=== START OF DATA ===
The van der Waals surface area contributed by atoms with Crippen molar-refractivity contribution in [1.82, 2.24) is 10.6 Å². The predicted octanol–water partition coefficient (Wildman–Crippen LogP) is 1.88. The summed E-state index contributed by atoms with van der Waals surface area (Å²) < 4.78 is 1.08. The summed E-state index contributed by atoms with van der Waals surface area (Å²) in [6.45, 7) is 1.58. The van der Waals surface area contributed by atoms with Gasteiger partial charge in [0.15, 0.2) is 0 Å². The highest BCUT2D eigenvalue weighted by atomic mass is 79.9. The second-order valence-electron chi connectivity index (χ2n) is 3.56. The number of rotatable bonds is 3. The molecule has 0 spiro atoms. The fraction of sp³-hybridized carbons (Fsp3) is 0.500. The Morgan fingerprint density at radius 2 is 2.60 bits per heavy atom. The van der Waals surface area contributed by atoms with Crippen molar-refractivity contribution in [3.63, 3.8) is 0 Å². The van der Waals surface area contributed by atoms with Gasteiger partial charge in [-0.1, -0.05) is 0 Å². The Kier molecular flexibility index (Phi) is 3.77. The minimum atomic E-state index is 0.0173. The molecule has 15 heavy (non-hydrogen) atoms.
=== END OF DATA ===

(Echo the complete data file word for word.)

The van der Waals surface area contributed by atoms with Crippen molar-refractivity contribution in [1.82, 2.24) is 10.6 Å². The predicted octanol–water partition coefficient (Wildman–Crippen LogP) is 1.88. The summed E-state index contributed by atoms with van der Waals surface area (Å²) < 4.78 is 1.08. The summed E-state index contributed by atoms with van der Waals surface area (Å²) in [6.45, 7) is 1.58. The van der Waals surface area contributed by atoms with Gasteiger partial charge in [0.15, 0.2) is 0 Å². The highest BCUT2D eigenvalue weighted by atomic mass is 79.9. The second-order valence-electron chi connectivity index (χ2n) is 3.56. The number of rotatable bonds is 3. The molecule has 0 spiro atoms. The fraction of sp³-hybridized carbons (Fsp3) is 0.500. The Morgan fingerprint density at radius 2 is 2.60 bits per heavy atom. The van der Waals surface area contributed by atoms with Crippen molar-refractivity contribution in [3.63, 3.8) is 0 Å². The van der Waals surface area contributed by atoms with Gasteiger partial charge in [-0.1, -0.05) is 0 Å². The Kier molecular flexibility index (Phi) is 3.77. The minimum atomic E-state index is 0.0173. The molecule has 15 heavy (non-hydrogen) atoms.